The efforts of finding slow shocks in magnetotail were done by Feldman [1984, 1985] and Saito et al [1995], who checked the jump of plasma parameters between the lobe side and the plasma sheet side in terms of the Rankine-Hugoniot relations with an isotropic temperature. The occurrence probability to detect a slow shock is low, and the most observed data have the larger density jump and the colder temperature than that theoretically expected from the Rankine-Hugoniot relations [Saito et al, 1995]. We discussed that the shock jump conditions can be improved, if we include the effects of both an anisotropic plasma and a heat flux.

The observational results presented in Figure 1 were
made in the frame of spacecraft, that it, the velocity is mesured as the
relative speed between the spacecraft and the plasma medium. On the other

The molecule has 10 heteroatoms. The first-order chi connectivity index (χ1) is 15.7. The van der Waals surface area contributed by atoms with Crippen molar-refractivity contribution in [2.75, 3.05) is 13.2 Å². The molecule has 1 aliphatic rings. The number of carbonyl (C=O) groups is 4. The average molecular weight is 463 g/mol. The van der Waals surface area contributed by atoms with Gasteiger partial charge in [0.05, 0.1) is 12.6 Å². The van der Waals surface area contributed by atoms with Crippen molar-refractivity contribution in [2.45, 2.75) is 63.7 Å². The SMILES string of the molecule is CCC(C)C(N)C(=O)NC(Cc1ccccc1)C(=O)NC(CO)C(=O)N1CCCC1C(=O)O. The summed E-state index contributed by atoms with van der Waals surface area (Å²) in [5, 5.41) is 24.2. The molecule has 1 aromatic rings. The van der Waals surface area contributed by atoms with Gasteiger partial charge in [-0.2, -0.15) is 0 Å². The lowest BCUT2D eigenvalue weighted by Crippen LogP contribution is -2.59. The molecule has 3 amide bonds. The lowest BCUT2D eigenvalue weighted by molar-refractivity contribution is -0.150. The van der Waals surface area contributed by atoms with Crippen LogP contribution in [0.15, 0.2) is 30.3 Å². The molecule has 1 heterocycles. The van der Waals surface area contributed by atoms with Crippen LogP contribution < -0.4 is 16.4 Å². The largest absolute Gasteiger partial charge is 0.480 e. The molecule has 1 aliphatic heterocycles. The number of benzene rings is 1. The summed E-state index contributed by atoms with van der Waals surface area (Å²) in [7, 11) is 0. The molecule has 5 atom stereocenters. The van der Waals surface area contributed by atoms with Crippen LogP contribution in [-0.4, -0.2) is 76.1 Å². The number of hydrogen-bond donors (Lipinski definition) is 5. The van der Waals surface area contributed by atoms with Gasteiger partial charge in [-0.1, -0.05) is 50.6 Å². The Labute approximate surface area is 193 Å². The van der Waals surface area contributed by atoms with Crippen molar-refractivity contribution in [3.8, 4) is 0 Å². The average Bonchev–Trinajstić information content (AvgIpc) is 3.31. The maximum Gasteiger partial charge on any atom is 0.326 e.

hand, we used the shock normal incident frame in the Rankine-Hugoniot relations.
One might think that the observed ratio of 2p/v^{2 }could
be explained just by a standard slow shock process if we could take into
account of the diferrence of the frame. The observed large density jump
acrros the boundary between the lobe and the plasma sheet, however, cannot
be explained by the difference of the frame.

In summary, the origin of hot and high speed plasmas can be explained
by the slow shock acceleration and heating under an temperature anisotropy
with T_{||}>T =and
a finite heat flux. In the modified slow shock Rankine-Hygoniot relations
the shock downstream density increases and the plasma temperature decreases
compared with an isotropic Rankine-Hugoniot relations.

ACKNOWLEDGMENTS

Discussions with GEOTAIL team members are gratefully acknowledged. MH also thanks H. Karimabadi and K. Quest for their useful comments.